Updated on April 30, 2017
Updated on April 30, 2017
Graphic. Explicit. Brilliant.
If those first two words don’t bother you then focus on the final one. If you have issues with graphic or explicit then do not read this novel. I loved Nevernight. It took awhile to really dive into the world. However, once in there is no coming out.
The first chapter introduces us to Mia in one of the most brilliantly written yet graphic scenes I’ve read. We witness Mia losing her virginity and committing premeditated murder on the same day at age sixteen. Kristoff uses almost the same sentences, dialogue, and sometimes the exact same phrases for each experience. The chapter goes back and forth between the two. It is disorienting at first. Then it dawns on you what is occurring on these pages. I’ve never been so impressed with scenes of this nature.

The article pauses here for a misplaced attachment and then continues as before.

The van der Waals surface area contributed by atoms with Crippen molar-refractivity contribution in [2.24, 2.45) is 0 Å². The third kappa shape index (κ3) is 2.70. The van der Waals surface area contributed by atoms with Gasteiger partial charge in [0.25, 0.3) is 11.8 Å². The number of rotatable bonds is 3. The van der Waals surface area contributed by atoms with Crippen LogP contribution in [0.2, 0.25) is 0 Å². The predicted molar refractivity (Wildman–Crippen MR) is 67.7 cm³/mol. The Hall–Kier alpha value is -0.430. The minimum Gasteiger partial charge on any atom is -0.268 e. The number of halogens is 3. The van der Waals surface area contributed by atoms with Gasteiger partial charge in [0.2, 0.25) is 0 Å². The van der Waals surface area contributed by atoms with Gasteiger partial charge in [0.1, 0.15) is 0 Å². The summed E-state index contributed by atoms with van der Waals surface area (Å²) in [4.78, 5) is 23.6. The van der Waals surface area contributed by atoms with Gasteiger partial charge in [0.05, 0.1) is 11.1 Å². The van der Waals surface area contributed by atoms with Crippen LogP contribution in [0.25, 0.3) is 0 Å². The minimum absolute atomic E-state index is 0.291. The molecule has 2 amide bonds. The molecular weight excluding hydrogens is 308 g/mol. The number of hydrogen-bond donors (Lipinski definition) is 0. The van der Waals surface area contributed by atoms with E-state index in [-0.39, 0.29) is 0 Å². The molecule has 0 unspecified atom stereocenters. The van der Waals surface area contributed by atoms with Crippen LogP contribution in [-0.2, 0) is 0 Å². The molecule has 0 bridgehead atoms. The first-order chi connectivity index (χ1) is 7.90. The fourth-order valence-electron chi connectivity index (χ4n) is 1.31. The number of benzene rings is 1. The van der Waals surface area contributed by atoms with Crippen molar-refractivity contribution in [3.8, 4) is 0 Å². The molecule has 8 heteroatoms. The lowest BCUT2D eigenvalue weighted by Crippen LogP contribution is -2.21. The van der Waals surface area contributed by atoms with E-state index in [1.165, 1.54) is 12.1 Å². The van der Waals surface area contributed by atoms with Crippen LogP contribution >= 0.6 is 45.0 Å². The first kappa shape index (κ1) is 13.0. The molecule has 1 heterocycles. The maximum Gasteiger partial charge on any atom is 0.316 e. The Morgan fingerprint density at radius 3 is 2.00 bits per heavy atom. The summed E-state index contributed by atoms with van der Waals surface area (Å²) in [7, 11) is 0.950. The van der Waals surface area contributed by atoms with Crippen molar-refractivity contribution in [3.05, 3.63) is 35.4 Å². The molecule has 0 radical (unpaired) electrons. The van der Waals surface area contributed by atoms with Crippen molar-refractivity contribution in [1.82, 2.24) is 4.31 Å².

Her last nevernight in this city. A part of her didn’t want to say goodbye. But before she left, she’d wanted to know. She owed herself that, at least. “Are you sure?” he asked. She’d looked up into his eyes, then. Took him by the hand. “I’m sure,” she whispered. – pg 5.
Her last nevernight in this city. A part of her still didn’t want to say goodbye. But before she left, she’d wanted him to know. She owed him that, at least. “…are you sure…?” the cat who was shadows asked. The girl watched her mark slink toward his bed. Nodded slow. “I’m sure,” she whispered. – pg 6.